When you've found fame and fortune for having a blue head, it can be tricky to figure out your next career move. The obvious avenues--opening a chain of blue-food restaurants or being the second person of color to be elected President--present significant obstacles. And aside from Braveheart and some of Picasso's girlfriends, there just aren't that many blue role models.
So the founders of the Blue Man Group, the long-running theatrical hit that features three mute guys with earless, sticky blue heads, homemade instruments and a lot of crepe paper, chose a wholly original second act. They started a school. The Blue School, as it's known, opened its doors in September to 61 New York City kids kindergarten age or younger. It plans to offer first grade next year and grow all the way to fifth grade. (Watch TIME's Blue School video.)
Exactly what kind of learning goes on at the Blue School? This is a show, after all, whose appeal rests on an exuberant celebration of paint volcanoes, Twinkie force-feeding, amplified Cap'N Crunch--chomping and Jell-O-encased heads. It's so universally silly that Blue Man Groups currently thrive in eight cities, from Las Vegas to Tokyo to Basel, Switzerland. But like many other enterprises that sound funny and turn out to be incredibly earnest (recent Jim Carrey movies spring to mind), the Blue School is a very serious business.
The original Blue Men--Matt Goldman, Phil Stanton, Chris Wink--came together as "sort of a support group for people whose creativity had been all but squeezed out of them by education," says Wink. "At one point, we asked, What if there was a school you didn't have to recover from, that didn't make you question the idea of being creative?" After they had kids--with Blue Man Group revenues as their piggy bank and their wives as founding members of the school's board--they decided to find out.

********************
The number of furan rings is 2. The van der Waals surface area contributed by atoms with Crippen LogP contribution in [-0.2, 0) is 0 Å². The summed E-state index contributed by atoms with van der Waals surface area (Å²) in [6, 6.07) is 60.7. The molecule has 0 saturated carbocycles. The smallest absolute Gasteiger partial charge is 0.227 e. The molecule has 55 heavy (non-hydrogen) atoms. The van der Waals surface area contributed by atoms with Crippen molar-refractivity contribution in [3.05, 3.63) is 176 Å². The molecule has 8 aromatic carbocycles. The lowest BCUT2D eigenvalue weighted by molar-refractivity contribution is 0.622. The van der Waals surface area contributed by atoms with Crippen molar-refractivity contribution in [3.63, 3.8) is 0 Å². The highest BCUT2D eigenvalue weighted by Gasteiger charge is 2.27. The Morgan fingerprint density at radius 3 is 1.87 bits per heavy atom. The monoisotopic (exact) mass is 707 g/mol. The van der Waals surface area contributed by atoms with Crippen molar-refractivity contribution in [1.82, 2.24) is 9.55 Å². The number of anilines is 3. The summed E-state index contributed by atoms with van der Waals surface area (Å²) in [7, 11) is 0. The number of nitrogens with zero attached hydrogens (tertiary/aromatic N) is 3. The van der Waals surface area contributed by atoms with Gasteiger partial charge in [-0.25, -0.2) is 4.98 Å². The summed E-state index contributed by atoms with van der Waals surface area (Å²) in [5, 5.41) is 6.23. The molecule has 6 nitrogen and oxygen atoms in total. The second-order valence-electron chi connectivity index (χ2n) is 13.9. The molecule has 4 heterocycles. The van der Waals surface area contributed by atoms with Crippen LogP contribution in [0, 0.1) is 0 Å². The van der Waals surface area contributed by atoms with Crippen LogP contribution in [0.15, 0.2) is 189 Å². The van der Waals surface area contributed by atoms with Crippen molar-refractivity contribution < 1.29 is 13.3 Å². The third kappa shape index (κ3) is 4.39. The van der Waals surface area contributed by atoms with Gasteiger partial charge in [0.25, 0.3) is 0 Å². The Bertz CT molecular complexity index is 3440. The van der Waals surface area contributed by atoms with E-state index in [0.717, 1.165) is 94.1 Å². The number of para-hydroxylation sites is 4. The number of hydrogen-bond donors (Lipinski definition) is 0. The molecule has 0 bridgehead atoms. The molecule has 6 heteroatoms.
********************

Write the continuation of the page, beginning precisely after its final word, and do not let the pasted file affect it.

Situated on Manhattan's ultra-hip Lower East Side, the school is not actually blue, although evidence of its genesis is everywhere. As in the show, there are long tubes that snake around the corridors, through which children can talk to one another. Pupils are encouraged to mess with shaving cream. There's a spectacular water table, with balls and hoses and a Medusa's head of tubes. Every school day includes half an hour of "glow time," in which the shades are pulled, the black lights go on, and heretofore inconspicuous paintings and sculptures come to life. And there's the Wonder Room.
The Wonder Room has a disco-like light-up floor, into which games are programmed, as well as a climbing wall and padding for the hurt-free throwing about of one's person. Children are allowed to choose which activities they want to pursue, and initially, says kindergarten teacher Nancy Simko, they all scramble for the Wonder Room. But with weekly visits from the yoga specialist, the therapeutic-ball specialist and the puppeteer, the kids are soon tempted away.
It may sound like a theme park, but the founders worked closely with education experts, including British creativity guru Sir Ken Robinson and UCLA's Daniel Siegel, to create the curriculum. Questions like HOW DO 4-YEAR-OLDS UNDERSTAND THE COLOR RED? are written on pieces of paper stuck to the classroom walls. Learning is to be provoked, not imposed. Teachers talk approvingly of "fun provocation going on in the 3s." Simko describes her job as leading students into a series of questions that will guide the curriculum. "It doesn't suit everybody," she says of the methodology, "but every school should have some elements of it." And it doesn't suit every budget. Kindergarten tuition is $27,300; it's not the costliest of Manhattan's exorbitantly priced private elementary schools, but it's up there. Even so, applications have been pouring in.
As for the kids, they're, well, kids. One boy's idea of "provocation" is to ask what kind of fart everyone is. A girl hogs the fake microphone. The founders are happy. "The test is the kids, and they're on fire," says Wink. And then, showing his affinity with little boys everywhere, he adds, "Not literally."